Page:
Mulling it over

I’m honoured to be taken back into someone else’s past this week. It was a relatively peaceful drive with an overnight in Loch Lomond. The first holiday with any new companion is always a revelation but this one is more. A first visit for me, a first return for her. First introduction. First experience as tour guide and willing tourist on a tiny island off the coast of Scotland.
My ignorance of Scottish geography (beyond train journeys to the capital) demonstrated itself able as the penny slowly dropped in Glencoe. There was a massacre here about which I know little more than the name.

Mull is a beautiful place. It is also very small. With but a few miles (and I mean less than 10) of roads with more than one carriageway and enough cattle grids to stop a stampede you might think that it would be a stressful place to drive but having to take the world at a pace rarely over 20 miles an hour and often well under that you tend to forget the rat race fairly rapidly. So what if it’s drizzling look at Tobermory (Balamory for those of you under five).

They make whisky.

They have a Michellin starred fish and chip van.

They have one of the world’s top ten beaches at Calgary where there is also a stunning sculpture trail among the trees and we were able to take part in a wood carving workshop. When I heard there was a ‘workshop’ going on I groaned inwardly but said OK, it’s a yes blog after all. Small children were observed writing their names on planks then carving them with the aid of the very patient expert.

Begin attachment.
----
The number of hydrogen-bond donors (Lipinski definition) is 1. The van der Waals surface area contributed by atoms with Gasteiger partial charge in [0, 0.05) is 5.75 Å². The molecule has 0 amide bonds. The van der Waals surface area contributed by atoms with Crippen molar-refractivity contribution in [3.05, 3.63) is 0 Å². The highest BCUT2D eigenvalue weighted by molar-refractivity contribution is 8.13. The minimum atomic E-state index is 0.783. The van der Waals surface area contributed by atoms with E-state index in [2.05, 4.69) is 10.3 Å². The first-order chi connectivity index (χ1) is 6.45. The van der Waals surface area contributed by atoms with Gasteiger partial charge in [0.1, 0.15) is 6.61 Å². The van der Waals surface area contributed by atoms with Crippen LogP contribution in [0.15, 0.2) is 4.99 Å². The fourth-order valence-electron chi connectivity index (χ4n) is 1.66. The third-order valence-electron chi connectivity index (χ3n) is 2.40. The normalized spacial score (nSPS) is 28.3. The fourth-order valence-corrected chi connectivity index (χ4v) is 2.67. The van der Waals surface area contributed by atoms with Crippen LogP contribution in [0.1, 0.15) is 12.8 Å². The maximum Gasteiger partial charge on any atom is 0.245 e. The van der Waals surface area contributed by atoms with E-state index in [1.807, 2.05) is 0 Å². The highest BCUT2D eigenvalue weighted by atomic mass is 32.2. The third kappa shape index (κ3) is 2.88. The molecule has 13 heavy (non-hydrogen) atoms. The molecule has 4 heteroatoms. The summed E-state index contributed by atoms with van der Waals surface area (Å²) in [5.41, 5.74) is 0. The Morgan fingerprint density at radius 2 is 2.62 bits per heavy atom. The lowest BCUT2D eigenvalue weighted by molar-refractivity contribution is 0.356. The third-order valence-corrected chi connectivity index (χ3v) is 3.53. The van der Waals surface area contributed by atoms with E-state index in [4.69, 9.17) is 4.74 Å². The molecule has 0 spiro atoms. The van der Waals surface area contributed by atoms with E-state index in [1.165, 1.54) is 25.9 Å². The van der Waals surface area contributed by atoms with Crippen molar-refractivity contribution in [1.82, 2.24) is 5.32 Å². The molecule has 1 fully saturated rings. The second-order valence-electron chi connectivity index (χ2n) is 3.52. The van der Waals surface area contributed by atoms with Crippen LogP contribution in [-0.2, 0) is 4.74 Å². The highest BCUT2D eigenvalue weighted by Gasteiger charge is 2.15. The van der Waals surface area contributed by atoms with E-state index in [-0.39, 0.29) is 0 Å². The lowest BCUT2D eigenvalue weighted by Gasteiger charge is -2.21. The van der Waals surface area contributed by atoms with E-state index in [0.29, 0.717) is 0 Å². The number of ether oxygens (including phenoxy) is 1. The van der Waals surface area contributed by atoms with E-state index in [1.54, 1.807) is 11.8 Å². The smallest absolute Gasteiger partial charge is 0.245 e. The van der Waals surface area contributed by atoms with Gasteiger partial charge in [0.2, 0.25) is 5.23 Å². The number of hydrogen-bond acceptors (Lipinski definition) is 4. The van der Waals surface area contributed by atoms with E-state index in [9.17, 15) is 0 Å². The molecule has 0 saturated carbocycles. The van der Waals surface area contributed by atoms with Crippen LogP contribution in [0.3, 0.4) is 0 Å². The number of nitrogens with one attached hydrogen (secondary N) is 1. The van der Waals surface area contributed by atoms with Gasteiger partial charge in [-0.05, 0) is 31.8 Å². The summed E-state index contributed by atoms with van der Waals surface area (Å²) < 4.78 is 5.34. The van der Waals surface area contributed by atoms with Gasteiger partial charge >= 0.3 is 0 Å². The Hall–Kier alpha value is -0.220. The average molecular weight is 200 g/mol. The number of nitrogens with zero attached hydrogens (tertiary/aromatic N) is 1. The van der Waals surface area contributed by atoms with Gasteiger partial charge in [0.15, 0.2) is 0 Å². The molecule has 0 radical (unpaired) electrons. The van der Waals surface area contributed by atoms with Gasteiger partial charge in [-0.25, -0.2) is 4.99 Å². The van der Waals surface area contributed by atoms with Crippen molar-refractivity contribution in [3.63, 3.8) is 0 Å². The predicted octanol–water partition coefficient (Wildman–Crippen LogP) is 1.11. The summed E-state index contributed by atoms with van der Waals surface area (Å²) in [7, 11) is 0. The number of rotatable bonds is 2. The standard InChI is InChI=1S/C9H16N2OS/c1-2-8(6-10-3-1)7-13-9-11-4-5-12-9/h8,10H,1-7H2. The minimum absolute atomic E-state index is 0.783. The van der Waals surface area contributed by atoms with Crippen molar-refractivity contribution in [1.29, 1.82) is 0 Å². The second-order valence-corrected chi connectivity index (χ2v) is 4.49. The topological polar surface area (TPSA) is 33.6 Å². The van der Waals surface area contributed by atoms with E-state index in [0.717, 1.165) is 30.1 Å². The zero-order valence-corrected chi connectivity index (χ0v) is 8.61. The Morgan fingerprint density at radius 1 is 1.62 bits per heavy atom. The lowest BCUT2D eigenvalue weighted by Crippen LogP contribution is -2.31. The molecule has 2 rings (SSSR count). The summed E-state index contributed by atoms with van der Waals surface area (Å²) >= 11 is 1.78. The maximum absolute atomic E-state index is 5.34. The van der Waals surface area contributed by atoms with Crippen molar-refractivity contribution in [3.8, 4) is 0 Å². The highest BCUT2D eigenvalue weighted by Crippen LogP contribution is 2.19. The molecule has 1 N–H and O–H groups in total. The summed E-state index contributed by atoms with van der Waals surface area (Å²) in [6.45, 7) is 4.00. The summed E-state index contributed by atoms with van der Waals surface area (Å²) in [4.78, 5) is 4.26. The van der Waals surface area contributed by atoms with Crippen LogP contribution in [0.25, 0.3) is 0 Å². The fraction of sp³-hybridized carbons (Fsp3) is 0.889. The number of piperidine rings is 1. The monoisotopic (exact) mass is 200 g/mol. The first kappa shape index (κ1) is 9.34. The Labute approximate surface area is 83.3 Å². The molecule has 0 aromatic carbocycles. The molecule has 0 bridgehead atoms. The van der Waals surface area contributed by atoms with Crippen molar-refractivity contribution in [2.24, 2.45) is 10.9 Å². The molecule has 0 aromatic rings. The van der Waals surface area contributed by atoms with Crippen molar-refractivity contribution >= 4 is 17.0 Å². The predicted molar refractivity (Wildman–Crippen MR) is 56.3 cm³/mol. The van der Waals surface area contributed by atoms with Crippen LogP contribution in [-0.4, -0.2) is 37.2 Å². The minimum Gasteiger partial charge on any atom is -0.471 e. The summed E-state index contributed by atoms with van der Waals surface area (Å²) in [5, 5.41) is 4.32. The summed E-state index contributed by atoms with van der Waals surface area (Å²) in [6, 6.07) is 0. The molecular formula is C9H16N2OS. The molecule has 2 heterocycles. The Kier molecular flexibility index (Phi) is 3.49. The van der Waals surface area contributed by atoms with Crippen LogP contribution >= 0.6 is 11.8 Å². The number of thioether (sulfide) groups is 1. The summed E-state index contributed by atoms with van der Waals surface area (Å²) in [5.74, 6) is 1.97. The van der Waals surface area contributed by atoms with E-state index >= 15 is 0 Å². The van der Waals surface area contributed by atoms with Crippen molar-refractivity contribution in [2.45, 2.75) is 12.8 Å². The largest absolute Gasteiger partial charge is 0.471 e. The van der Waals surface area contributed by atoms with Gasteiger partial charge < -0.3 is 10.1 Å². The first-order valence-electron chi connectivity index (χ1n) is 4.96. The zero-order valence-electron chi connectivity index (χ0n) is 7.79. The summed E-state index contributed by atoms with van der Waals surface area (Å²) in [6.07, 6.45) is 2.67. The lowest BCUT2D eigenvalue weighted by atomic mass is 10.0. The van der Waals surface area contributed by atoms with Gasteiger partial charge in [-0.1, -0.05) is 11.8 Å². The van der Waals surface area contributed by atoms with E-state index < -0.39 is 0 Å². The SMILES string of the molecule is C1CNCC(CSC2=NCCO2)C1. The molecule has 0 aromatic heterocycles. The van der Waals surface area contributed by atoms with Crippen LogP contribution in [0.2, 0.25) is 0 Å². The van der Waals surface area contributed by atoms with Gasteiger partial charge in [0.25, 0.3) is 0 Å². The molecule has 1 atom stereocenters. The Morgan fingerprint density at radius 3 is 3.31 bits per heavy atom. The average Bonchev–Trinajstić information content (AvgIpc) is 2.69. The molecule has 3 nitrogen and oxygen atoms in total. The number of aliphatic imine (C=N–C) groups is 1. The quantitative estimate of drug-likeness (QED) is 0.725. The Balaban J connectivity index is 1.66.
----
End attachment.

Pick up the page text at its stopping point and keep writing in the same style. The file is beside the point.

“Ah”, he said “I was told there were a couple of adults. This project might take two or three hours have you got time?”

We had time. And the result was a joyous afternoon with the smell of the  wood, conversation and a gentle strain on body and mind willing the chisel to form a six inch clam shell from a chunk of lime wood. it did take around three hours and we were both grinning like loons and aching to boot as we lugged paperweight sized shells back to the car for the two hour, 20 mile journey back to our lodgings.

We had arrived on one of only three days in the year where the workshop is available. The carver gave his time and tools for free. (Donation for the trees welcomed) Let me recommend unreservedly Calgary Art In Nature come rain or shine. I think I may have discovered a new passion. Comments about me always seeming a bit wooden will be ignored!


About ushiec

Human being.
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